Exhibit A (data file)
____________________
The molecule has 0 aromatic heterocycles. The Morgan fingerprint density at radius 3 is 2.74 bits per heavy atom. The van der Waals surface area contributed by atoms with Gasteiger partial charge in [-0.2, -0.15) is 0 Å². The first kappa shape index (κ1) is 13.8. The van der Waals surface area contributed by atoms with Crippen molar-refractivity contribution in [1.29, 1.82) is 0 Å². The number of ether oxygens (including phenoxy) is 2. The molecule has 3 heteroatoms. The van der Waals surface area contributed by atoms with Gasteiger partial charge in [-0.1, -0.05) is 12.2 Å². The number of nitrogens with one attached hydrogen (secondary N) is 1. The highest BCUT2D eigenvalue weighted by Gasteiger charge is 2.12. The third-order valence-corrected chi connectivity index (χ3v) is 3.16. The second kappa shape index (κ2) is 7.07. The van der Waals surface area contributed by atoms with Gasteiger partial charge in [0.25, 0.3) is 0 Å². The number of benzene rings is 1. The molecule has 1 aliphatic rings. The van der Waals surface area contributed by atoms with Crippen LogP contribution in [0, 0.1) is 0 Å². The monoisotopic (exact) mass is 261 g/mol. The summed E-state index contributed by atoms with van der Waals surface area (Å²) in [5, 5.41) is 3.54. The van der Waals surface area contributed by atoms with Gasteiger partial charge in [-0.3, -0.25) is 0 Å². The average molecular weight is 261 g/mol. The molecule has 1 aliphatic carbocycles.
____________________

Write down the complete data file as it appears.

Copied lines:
The molecule has 0 aromatic heterocycles. The Morgan fingerprint density at radius 3 is 2.74 bits per heavy atom. The van der Waals surface area contributed by atoms with Gasteiger partial charge in [-0.2, -0.15) is 0 Å². The first kappa shape index (κ1) is 13.8. The van der Waals surface area contributed by atoms with Crippen molar-refractivity contribution in [1.29, 1.82) is 0 Å². The number of ether oxygens (including phenoxy) is 2. The molecule has 3 heteroatoms. The van der Waals surface area contributed by atoms with Gasteiger partial charge in [-0.1, -0.05) is 12.2 Å². The number of nitrogens with one attached hydrogen (secondary N) is 1. The highest BCUT2D eigenvalue weighted by Gasteiger charge is 2.12. The third-order valence-corrected chi connectivity index (χ3v) is 3.16. The second kappa shape index (κ2) is 7.07. The van der Waals surface area contributed by atoms with Gasteiger partial charge in [0.25, 0.3) is 0 Å². The number of benzene rings is 1. The molecule has 1 aliphatic rings. The van der Waals surface area contributed by atoms with Crippen LogP contribution in [0, 0.1) is 0 Å². The monoisotopic (exact) mass is 261 g/mol. The summed E-state index contributed by atoms with van der Waals surface area (Å²) in [5, 5.41) is 3.54. The van der Waals surface area contributed by atoms with Gasteiger partial charge in [-0.3, -0.25) is 0 Å². The average molecular weight is 261 g/mol. The molecule has 1 aliphatic carbocycles.